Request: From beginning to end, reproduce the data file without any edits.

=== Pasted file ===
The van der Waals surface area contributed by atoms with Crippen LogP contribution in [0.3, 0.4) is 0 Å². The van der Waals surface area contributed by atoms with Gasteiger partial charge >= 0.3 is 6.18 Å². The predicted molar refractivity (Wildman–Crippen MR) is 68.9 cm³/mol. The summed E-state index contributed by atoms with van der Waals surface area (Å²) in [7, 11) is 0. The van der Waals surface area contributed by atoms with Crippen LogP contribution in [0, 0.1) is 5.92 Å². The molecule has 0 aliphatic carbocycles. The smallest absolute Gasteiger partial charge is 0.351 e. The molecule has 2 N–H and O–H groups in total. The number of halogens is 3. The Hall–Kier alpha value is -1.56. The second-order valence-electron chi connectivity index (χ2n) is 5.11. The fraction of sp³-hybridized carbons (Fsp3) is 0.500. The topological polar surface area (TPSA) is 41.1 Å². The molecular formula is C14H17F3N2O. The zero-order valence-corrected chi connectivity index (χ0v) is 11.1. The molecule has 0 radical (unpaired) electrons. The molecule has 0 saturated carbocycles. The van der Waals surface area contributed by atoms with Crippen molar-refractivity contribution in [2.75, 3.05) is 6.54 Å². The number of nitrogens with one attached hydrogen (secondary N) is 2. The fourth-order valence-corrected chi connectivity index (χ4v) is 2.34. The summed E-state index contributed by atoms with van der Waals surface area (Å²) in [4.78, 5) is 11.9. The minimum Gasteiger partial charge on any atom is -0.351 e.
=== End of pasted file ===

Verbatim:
The van der Waals surface area contributed by atoms with Crippen LogP contribution in [0.3, 0.4) is 0 Å². The van der Waals surface area contributed by atoms with Gasteiger partial charge >= 0.3 is 6.18 Å². The predicted molar refractivity (Wildman–Crippen MR) is 68.9 cm³/mol. The summed E-state index contributed by atoms with van der Waals surface area (Å²) in [7, 11) is 0. The van der Waals surface area contributed by atoms with Crippen LogP contribution in [0, 0.1) is 5.92 Å². The molecule has 0 aliphatic carbocycles. The smallest absolute Gasteiger partial charge is 0.351 e. The molecule has 2 N–H and O–H groups in total. The number of halogens is 3. The Hall–Kier alpha value is -1.56. The second-order valence-electron chi connectivity index (χ2n) is 5.11. The fraction of sp³-hybridized carbons (Fsp3) is 0.500. The topological polar surface area (TPSA) is 41.1 Å². The molecular formula is C14H17F3N2O. The zero-order valence-corrected chi connectivity index (χ0v) is 11.1. The molecule has 0 radical (unpaired) electrons. The molecule has 0 saturated carbocycles. The van der Waals surface area contributed by atoms with Crippen molar-refractivity contribution in [2.75, 3.05) is 6.54 Å². The number of nitrogens with one attached hydrogen (secondary N) is 2. The fourth-order valence-corrected chi connectivity index (χ4v) is 2.34. The summed E-state index contributed by atoms with van der Waals surface area (Å²) in [4.78, 5) is 11.9. The minimum Gasteiger partial charge on any atom is -0.351 e.